Much has changed in the Labour Party over the past decade, but there have been two constants: general election defeat and a position that culture wars are best avoided. Whether under Ed Miliband, Jeremy Corbyn or Keir Starmer, the leadership’s preferred response to divisive issues such as immigration, crime, minority rights and Brexit has been to move the conversation on to the condition of public services and the British economy.
Under Miliband, the central problem was that half of the voters that Labour needed to win an election wanted an end to the free movement of people – something that couldn’t be done without leaving the European Union. As one shadow cabinet minister despairingly said to me when Miliband was leader: “We know what the problem is, we know what the solution is, we just can’t deliver it.” As a result, the best Labour could offer in the 2015 election was to restrict the ability of new arrivals from other countries to claim benefits – a welfare policy, therefore, more than an immigration policy. The approach was a disaster politically, but without a sudden, party-splitting conversion to backing a Brexit referendum, there was no plausible better option.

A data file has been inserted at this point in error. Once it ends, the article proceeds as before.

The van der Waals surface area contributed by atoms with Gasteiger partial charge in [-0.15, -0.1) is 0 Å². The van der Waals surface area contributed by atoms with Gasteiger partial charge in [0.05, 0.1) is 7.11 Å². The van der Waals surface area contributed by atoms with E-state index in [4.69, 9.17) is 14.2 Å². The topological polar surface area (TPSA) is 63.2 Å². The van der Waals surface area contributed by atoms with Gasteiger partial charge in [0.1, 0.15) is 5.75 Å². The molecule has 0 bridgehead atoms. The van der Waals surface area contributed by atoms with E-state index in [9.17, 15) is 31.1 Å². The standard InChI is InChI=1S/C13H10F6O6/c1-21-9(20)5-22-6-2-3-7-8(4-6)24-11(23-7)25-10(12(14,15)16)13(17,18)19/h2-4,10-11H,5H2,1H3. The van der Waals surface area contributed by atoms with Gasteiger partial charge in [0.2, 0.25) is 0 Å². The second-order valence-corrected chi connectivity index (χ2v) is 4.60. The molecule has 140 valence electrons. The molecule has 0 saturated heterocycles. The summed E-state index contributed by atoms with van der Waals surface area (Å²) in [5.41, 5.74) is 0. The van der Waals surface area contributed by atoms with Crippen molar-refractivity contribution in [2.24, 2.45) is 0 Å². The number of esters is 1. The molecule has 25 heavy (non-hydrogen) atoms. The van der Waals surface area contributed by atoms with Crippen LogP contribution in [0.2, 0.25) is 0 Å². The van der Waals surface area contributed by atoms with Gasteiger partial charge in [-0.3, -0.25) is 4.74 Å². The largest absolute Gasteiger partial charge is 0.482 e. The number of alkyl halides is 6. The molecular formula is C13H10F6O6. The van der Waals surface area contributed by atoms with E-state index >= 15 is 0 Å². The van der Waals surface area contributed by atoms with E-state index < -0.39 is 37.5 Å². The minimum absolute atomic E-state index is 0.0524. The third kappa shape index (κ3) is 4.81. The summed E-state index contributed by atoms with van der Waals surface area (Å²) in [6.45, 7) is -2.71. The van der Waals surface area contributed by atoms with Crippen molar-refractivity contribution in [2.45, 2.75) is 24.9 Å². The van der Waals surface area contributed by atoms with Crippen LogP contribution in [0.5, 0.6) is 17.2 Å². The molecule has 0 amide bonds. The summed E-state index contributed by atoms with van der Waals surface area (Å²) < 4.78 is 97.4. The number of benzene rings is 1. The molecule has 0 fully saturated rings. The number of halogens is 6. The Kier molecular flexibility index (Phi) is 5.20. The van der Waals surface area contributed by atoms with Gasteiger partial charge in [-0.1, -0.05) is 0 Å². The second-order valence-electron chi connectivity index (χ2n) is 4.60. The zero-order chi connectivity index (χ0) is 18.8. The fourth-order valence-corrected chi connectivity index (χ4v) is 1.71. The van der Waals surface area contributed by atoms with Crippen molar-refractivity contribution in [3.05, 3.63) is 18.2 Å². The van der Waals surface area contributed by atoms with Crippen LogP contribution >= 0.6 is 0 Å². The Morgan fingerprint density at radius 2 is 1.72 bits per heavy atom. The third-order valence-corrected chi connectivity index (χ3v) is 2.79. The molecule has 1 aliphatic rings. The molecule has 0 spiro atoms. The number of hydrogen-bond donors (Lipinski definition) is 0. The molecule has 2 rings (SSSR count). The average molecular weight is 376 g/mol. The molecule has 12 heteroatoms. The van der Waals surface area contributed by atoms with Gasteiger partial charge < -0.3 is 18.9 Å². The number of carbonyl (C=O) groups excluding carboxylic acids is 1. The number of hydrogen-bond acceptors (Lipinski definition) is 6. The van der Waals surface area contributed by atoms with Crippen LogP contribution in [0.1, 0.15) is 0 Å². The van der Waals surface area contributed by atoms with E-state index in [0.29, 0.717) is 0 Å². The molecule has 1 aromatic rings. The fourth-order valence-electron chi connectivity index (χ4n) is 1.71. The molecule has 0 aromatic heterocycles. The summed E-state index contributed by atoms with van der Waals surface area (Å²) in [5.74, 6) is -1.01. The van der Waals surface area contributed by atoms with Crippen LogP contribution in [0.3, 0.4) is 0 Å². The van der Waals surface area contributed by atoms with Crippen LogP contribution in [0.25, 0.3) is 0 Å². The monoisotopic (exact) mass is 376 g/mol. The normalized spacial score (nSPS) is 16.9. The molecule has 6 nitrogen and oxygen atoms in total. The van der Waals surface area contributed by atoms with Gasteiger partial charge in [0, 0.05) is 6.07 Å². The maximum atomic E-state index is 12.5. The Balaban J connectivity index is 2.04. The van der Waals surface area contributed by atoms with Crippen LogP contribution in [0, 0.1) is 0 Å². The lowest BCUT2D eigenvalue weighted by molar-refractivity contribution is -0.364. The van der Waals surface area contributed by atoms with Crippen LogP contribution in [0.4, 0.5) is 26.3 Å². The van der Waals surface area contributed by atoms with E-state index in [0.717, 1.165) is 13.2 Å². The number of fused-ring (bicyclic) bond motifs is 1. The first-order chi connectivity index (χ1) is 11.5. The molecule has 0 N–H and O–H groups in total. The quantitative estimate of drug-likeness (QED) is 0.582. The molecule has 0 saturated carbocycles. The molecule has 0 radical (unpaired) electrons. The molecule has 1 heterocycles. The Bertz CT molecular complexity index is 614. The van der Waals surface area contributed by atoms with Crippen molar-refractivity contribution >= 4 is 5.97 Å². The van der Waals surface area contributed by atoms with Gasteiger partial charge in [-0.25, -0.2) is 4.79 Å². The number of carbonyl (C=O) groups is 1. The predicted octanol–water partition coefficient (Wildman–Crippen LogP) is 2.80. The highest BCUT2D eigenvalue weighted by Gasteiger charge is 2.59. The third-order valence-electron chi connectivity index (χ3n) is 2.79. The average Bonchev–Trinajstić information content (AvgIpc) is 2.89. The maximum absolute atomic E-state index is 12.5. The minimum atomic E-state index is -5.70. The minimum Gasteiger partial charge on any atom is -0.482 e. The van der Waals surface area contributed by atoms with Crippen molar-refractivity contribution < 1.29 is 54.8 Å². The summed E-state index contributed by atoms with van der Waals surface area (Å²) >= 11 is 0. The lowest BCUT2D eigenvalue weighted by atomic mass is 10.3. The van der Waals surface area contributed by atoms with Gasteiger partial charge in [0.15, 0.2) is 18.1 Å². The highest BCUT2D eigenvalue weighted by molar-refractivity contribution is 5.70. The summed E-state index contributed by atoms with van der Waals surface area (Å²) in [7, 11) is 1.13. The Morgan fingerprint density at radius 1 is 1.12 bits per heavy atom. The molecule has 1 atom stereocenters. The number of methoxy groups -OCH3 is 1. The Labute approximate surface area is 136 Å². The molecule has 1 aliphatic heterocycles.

The lesson Corbyn’s inner circle took from the 2017 result – the only election since 2010 in which Labour gained rather than lost seats – was that to win, the party needed to bank its gains in England’s great cities and make advances in the towns and small cities. That meant swerving culture war entanglements and trying to avoid being pinned down on the Brexit debate.
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Labour’s catastrophic defeat in the 2019 election resulted partly from Labour MPs being forced to participate in the Brexit process (their votes in parliament were needed to help navigate a way out of the mess). It also resulted partly from Corbyn being unable to put aside unorthodox foreign policy positions – particularly concerning the 2018 Salisbury poisoning, when he was publicly sceptical about the government’s condemnation of the Kremlin.
Now, under Starmer, Labour is attempting to marry economic radicalism with relative silence on culture war issues – debates over law and order, British history, and campaigns for gender or racial equality – an approach criticised by Tony Blair in his recent New Statesman essay. Blair believes Labour must loudly assert a centre-ground position, while Starmer’s strategy is to avoid commenting on these divisive issues, and for other shadow ministers to make warm noises in favour of various liberal causes. Starmer believes the shadow foreign secretary Lisa Nandy’s leadership campaign came unstuck when she was plunged into a row after signing the Labour Campaign for Trans Rights’ pledge. He has impressed upon allies his determination to avoid a similar fate.
[see also: Tony Blair is pining for a centre ground that no longer exists]